She spent the next few months saving from her paychecks to launch the business. She sold clothes and accessories online, replaced her work wardrobe with a Rent the Runway subscription to cut shopping and dry cleaning fees, and used Amazon Prime for groceries. Being efficient with her time and money became a priority.
Meanwhile, she spent four to six hours each night building her business, saving Saturdays to spend with friends. “Having one free day cleared my head and allowed me to do my best work during the work week,” she says.
Within six months, Parker was able to quit her day job and launch her business. However, she still finds unexpected expenses creep up, especially from no longer having work-based benefits. “Medical and dental insurance are some of my biggest personal expenses each month now,” she says. “I would definitely advise other people to consider employee benefits, and how they will cover them in their own budget, before they take their side hustle full-time.”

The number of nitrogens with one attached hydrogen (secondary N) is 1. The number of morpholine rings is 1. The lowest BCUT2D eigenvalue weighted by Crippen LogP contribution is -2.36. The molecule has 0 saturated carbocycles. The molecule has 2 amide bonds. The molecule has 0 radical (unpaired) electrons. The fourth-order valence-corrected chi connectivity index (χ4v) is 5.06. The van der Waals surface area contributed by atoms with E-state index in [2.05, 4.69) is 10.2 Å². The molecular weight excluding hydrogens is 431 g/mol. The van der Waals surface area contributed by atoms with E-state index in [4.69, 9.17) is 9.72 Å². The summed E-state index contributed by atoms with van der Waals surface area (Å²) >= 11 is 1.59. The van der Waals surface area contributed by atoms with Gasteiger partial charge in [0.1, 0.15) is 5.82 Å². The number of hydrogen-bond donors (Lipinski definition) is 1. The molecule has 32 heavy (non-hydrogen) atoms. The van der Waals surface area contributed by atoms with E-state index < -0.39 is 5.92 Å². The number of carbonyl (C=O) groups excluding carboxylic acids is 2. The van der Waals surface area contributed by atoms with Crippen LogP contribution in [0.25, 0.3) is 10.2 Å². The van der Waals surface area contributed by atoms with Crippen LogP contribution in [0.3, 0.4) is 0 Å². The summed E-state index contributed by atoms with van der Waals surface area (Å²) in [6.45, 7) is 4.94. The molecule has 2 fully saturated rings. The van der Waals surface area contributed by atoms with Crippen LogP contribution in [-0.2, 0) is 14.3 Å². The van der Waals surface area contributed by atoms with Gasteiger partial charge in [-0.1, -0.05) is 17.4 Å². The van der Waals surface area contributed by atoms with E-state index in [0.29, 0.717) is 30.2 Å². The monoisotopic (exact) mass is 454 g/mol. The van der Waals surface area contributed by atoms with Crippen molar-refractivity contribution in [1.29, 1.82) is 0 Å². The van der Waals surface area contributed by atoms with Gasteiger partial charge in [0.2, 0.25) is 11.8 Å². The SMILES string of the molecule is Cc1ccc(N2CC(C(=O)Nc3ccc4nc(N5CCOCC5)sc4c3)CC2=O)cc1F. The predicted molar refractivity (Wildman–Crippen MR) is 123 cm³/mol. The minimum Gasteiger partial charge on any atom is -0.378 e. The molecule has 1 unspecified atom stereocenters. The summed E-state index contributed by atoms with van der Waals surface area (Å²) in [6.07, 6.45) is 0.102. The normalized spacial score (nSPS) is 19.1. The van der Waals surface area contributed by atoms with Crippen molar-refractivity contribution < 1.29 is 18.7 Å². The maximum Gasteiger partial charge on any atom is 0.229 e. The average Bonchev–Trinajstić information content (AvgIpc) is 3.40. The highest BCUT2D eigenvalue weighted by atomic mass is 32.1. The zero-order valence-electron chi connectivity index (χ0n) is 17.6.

The Cosmetics Consultant

Business Costs: $5,079
Time Commitment: 5 hours a week
Marissa Fayer, 39, a consultant for pharmaceutical and medical companies, became an Arbonne consultant three years ago for extra income. The initial startup cost to join the health and wellness company was $79, but Fayer spent about $5,000 on cosmetics, skin care products and supplements to have on-hand for customers.
“I’ve made back my initial investment, and I know that if I put more time into the business, I could make more money,” she says, noting other personal and professional commitments have taken priority. Committing a few hours a week is enough to pad her paycheck selling items from a company she was already a fan of before consulting.
For her, becoming a consultant was a relatively low-cost way to understand a retail business, which has helped her in her day job. “If you were to start a brick-and-mortar franchise, you may be spending hundreds of thousands of dollars,” she says. “This sort of option is much less expensive if retail is something that you’re interested in exploring.”